Asian giant hornets are large and stripey, yes. But so are several other insects. If you see something that looks a little like these “murder hornets” you’ve heard so much about, you may be tempted to kill it and/or convince yourself that the apocalypse has truly arrived. But please don’t. It’s almost certainly a case of mistaken identity.
Remember: the invasive hornets have only been reported in Washington state, and they’re extremely rare even there. (Also, please recall that they are not out to murder you.)
“[The vast majority] of Americans will never see an Asian giant hornet in their lifetime,” says entomologist Matt Bertone. He takes insect identification requests at North Carolina State University’s extension and recently tweeted that his inbox was full of suspected Asian giant hornet sightings. None of them were Asian giant hornets.
Now, it’s totally possible that one could show up in North Carolina, or another place where the hornets haven’t yet been sighted. If you think you’re seeing the first, sending a photo to your local extension office is the right thing to do.
But you can also save your local entomologist a bit of trouble by knowing your local large stripey bois. Even if the thing yu is huge and unlike any hornet you’ve seen before, that may be because you’re seeing something special: bee or wasp queens emerging from hibernation to start this year’s colony, as they do each spring. (Queens are larger than typical individuals of their species.)
The following are a few of the insects that entomologists say people have been mistaking for Asian giant hornets. And, just for a refresher: Asian giant hornets are not actually called “murder hornets,” and they have no particular interest in murdering you. So don’t panic either way.
Technically these hornets are invasive, but they’ve been in the US for over 100 years and they’re not going anywhere. Here’s a fact sheet on them from Penn State.
European hornets are typically 1 inch long, with queens measuring about 1.4 inches. They live in roughly the eastern half of the US.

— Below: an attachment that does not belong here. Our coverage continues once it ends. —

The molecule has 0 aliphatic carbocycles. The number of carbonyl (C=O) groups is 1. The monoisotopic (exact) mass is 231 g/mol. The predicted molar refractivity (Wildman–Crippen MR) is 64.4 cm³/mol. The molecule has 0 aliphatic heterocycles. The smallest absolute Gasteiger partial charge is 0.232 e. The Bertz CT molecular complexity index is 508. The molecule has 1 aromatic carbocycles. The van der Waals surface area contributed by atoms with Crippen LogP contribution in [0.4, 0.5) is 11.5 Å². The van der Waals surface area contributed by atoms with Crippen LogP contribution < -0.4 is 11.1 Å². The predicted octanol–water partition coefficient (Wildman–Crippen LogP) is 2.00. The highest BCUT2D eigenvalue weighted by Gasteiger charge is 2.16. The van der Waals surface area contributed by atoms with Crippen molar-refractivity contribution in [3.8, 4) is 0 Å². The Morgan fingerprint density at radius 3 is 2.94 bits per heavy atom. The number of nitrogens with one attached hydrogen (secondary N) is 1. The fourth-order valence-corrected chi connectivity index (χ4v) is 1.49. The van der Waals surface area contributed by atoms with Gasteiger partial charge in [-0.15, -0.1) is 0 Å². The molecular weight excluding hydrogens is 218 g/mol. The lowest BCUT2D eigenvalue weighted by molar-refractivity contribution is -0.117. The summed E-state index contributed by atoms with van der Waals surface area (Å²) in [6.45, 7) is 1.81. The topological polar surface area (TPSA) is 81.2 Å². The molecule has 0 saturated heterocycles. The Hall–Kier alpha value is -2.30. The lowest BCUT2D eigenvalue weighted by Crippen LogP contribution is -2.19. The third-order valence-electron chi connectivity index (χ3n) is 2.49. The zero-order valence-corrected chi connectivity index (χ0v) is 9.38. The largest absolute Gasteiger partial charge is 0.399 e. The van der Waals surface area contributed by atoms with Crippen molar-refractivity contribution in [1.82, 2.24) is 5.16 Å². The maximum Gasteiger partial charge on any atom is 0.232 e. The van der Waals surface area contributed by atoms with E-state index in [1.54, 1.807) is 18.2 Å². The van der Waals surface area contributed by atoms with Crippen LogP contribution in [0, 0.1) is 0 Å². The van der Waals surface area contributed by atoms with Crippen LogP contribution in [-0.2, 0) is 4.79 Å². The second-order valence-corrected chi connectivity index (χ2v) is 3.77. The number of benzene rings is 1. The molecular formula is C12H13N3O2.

The European hornet has irregular brown and yellow stripes; this comparison from the Tufts Pollinator Initiative shows a side-by-side photo. The European hornet’s head is mostly deep red. Asian giant hornets have orange heads and more sharply defined orange and black stripes.
European hornets build nests in hollow trees and occasionally the walls of houses, but they are also predators of other types of wasps, so that’s not necessarily a bad thing. Penn State entomologist Michael Skvarla says “when homeowners find a nest but it isn’t being too much of a nuisance (and no one in the immediate area is allergic to bee and wasp stings) I suggest they leave them be if at all possible.”
These are solitary wasps that emerge in the summer to feast on cicadas. The males can aggressively defend their territory, but they don’t have stingers. Females won’t usually bother you unless you’re a cicada. Here’s a fact sheet on them from the University of Kentucky.
Cicada killers can be up to 2 inches long, and there are multiple species that live in different parts of the U.S. (There’s a map here.) Eastern cicada killers’ abdomens are long, pointy and mostly black.
You’ve seen yellowjackets before, and they don’t look too much like Asian giant hornets. But both Bertone and Skvarla told me they’ve gotten the occasional southern yellowjacket queen among their murder hornet inquiries. The queens are larger than others of their species and can appear orange and black rather than yellow and black. They mainly live in the southeast.
Bumblebees are already large, and queens are larger still. There are many species of bumblebees, but they generally look fuzzy and, well, bee-ish. The Xerces society, a pollinator conservation group, noted that people are mistaking bumblebee queens for Asian giant hornets. Since a major concern with Asian hornets is that they may be a threat to bees, killing bee queens is not helping the cause.
These are some of the most common large, stripey insects in the US, but every area has its own array of lookalikes. The app iNaturalist can help identify species based on a photo if you’re not sure. If you live in or near Washington state, the state’s department of agriculture has put together this comparison chart of local insects you might mistake for Asian giant hornets.
Rachael Bonoan of the Tufts Pollinator Initiative adds that in addition to the above, German yellowjackets, paper wasps, and bald-faced hornets are all Pacific Northwest wasps that are on the large side, but none are as large as an Asian giant hornet.
If you do think you’ve seen an Asian giant hornet, report it to your local agricultural extension office. If you live in Washington, you can use this form to make a report.
This post was updated 5/6/2020 at 5:07 p.m. to clarify the color of the European hornet’s head.